Monday 29 November 2010

Stieg Larsson: The Girl With The Dragon Tattoo

First volume in the world-wide success that is Stieg Larsson's Millennium Trilogy. This combines a whodunit for a decades-old murder, a journalistic exposition of financial shenanigans, an array of personal relationships, a social commentary and more. Most importantly, it introduces the two main characters: financial journalist Carl Mikael Blomqvist and one of the most unusual (and unwanting) heroines of crime fiction for decades: Lisbeth Salander.

Salander is the girl with the dragon tattoo: she is the girl mistreated for years by the asylums and social services of Sweden, she is the hacker and fighter who goes unnoticed by all bar a few. Dismissed as stupid, near-autistic, a nonentity by those in authority, abused by professionals, her gifts and her courage drag her up to a crucial role in this book.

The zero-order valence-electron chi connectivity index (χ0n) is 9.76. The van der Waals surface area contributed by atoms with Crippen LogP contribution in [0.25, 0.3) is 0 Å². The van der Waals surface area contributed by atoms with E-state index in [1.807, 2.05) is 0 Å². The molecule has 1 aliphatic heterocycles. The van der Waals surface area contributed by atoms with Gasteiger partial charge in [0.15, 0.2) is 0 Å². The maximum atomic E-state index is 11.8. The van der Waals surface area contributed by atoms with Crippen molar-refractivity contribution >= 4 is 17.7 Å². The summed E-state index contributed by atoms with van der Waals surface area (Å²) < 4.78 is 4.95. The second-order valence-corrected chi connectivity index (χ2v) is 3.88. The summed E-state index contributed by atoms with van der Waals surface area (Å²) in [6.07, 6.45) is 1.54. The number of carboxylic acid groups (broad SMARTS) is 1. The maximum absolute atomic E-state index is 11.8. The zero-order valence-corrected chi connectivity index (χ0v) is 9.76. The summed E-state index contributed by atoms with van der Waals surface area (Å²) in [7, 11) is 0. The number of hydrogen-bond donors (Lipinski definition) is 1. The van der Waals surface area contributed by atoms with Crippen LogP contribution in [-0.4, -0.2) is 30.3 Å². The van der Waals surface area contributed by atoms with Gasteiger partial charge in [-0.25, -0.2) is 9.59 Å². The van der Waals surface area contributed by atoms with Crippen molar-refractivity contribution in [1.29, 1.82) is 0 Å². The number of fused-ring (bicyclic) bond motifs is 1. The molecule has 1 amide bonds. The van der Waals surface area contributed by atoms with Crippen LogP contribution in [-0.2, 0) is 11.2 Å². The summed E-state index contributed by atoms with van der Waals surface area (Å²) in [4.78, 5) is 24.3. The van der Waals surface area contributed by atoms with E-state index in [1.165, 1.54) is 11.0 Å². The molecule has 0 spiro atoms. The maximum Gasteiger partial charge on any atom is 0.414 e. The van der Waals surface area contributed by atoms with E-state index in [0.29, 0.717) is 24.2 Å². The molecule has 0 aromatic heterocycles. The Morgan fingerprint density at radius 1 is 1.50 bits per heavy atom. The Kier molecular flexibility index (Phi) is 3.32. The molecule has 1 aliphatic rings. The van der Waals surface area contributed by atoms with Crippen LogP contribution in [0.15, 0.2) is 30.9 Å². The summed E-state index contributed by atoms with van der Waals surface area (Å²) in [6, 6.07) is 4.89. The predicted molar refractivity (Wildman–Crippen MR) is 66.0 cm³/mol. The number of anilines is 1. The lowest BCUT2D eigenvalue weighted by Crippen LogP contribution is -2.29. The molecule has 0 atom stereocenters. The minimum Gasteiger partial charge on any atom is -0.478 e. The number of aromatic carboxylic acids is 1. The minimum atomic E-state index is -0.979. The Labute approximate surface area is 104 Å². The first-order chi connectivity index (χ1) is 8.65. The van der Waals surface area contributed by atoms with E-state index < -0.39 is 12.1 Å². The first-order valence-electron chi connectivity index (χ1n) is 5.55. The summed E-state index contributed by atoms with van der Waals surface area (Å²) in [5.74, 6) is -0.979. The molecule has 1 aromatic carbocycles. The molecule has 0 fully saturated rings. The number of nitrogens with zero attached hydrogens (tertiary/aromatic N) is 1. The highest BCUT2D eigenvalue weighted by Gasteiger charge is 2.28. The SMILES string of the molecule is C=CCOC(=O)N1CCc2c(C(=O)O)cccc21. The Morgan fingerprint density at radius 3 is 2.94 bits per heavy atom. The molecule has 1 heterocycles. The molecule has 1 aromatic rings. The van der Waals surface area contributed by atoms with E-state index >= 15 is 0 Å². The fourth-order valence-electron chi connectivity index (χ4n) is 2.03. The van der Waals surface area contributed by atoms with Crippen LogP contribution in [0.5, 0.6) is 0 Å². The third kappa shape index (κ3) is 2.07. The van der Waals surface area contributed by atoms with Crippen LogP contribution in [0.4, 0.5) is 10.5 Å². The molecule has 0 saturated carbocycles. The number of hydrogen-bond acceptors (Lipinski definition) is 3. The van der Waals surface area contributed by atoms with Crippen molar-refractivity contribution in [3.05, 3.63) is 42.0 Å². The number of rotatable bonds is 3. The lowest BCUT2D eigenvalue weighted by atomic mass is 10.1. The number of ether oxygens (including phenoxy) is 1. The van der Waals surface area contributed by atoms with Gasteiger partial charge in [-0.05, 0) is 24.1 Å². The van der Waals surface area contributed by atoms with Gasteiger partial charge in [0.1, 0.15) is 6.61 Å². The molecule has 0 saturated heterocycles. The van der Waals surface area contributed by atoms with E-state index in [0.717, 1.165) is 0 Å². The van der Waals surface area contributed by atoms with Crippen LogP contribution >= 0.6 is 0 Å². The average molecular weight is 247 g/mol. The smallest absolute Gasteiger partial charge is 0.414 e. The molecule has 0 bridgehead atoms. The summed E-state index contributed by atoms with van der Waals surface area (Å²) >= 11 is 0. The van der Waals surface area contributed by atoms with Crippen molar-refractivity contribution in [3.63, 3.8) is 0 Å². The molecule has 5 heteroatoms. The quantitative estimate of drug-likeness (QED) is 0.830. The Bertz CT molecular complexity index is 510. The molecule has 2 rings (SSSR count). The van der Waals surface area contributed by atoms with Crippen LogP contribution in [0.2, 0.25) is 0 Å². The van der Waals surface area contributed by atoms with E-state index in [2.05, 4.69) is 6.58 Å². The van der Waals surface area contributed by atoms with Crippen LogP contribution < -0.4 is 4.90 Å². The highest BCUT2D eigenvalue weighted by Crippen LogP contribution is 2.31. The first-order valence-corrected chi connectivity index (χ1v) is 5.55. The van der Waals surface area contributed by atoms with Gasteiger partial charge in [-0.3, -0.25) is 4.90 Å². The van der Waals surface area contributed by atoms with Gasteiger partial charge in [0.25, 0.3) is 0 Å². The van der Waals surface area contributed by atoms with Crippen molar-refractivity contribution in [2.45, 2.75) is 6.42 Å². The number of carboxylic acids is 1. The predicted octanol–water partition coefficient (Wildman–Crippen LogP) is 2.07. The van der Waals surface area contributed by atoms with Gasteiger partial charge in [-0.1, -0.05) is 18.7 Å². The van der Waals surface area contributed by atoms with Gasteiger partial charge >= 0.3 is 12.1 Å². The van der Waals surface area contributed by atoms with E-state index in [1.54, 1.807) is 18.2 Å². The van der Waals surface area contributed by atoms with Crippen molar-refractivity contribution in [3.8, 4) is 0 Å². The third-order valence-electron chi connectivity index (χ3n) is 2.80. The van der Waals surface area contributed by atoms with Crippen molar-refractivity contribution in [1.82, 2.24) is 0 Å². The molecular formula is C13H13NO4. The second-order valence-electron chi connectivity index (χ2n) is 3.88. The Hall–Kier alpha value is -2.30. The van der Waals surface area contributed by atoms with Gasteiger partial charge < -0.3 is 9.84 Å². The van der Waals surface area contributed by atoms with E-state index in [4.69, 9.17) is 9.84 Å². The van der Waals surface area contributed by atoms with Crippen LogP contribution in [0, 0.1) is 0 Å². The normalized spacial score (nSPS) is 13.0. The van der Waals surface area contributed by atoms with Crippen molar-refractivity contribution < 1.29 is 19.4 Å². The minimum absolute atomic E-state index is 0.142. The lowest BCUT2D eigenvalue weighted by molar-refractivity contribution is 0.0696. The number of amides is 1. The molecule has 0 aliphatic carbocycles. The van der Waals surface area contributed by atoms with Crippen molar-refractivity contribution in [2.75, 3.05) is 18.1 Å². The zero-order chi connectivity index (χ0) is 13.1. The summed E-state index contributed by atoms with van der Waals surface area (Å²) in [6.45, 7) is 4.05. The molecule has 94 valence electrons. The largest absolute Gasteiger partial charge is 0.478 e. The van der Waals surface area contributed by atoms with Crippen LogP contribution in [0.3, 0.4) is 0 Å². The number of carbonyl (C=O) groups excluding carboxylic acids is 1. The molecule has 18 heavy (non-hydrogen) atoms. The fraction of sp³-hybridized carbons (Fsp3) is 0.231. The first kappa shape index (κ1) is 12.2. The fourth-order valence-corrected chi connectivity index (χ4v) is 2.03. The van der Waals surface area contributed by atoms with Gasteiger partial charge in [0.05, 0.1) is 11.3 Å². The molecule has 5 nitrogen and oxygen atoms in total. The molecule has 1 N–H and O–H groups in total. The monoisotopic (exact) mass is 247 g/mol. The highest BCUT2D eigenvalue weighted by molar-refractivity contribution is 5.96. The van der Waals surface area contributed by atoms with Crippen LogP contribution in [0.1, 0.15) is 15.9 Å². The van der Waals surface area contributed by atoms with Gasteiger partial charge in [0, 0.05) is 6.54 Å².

Okay then, I'm not sure if those two paragraphs will have scared you off or left you curious. Hopefully the latter and you're reading this third paragraph! Larsson's novel is a triumph of a debut: gripping, dark, incident-packed and written in a style all of his own. Slow in starting however, read only the first few pages and you will misjudge the book. Read a few chapters and you'll be hooked. You'll probably also be shocked and outraged at some of the content but that shouldn't put you off -- this is a book that plays you like a fish on a line. Order the next one in the trilogy before you finish this one -- you'll be angry with yourself if you have to wait for more.

Daftest comment from a reviewer (though overall he gave a favourable review): "It's hard to find fault with The Girl With the Dragon Tattoo. One must struggle with bewildering Swedish names"  Patrick Anderson, The Washington Post.

Well yes, one might expect a few of those in a book set in Sweden, written by a Swede!

See The Girl With The Dragon Tattoo -- The Book and The Movies for a discussion of books and both Swedish and US movies.


Deb Kingsbury said...

LOVED the Swedish film, which I saw before reading the book ... which I think was a good thing, because, already being hooked on the character of Lisbeth, I kept reading past the first chapter (or so) of the slow-paced backstory and eventually got hooked on the book too.

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